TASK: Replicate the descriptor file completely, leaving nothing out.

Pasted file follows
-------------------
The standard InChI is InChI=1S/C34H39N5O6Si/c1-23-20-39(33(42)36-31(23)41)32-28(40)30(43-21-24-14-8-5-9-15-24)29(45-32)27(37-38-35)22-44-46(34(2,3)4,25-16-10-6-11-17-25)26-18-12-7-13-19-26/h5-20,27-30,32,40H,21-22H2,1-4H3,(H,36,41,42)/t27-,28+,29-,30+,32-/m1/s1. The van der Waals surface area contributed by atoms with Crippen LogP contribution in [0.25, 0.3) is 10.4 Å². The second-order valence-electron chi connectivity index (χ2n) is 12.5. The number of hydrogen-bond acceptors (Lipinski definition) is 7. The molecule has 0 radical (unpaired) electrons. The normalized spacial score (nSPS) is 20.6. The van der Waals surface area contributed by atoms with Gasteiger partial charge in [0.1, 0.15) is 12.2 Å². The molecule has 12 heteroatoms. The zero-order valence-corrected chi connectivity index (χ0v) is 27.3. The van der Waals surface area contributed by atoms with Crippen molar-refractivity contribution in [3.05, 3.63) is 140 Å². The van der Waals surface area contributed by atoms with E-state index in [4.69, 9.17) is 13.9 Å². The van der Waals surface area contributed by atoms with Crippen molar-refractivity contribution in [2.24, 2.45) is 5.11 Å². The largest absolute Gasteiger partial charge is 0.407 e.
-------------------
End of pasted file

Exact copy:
The standard InChI is InChI=1S/C34H39N5O6Si/c1-23-20-39(33(42)36-31(23)41)32-28(40)30(43-21-24-14-8-5-9-15-24)29(45-32)27(37-38-35)22-44-46(34(2,3)4,25-16-10-6-11-17-25)26-18-12-7-13-19-26/h5-20,27-30,32,40H,21-22H2,1-4H3,(H,36,41,42)/t27-,28+,29-,30+,32-/m1/s1. The van der Waals surface area contributed by atoms with Crippen LogP contribution in [0.25, 0.3) is 10.4 Å². The second-order valence-electron chi connectivity index (χ2n) is 12.5. The number of hydrogen-bond acceptors (Lipinski definition) is 7. The molecule has 0 radical (unpaired) electrons. The normalized spacial score (nSPS) is 20.6. The van der Waals surface area contributed by atoms with Gasteiger partial charge in [0.1, 0.15) is 12.2 Å². The molecule has 12 heteroatoms. The zero-order valence-corrected chi connectivity index (χ0v) is 27.3. The van der Waals surface area contributed by atoms with Crippen molar-refractivity contribution in [3.05, 3.63) is 140 Å². The van der Waals surface area contributed by atoms with E-state index in [4.69, 9.17) is 13.9 Å². The van der Waals surface area contributed by atoms with Crippen molar-refractivity contribution in [2.24, 2.45) is 5.11 Å². The largest absolute Gasteiger partial charge is 0.407 e.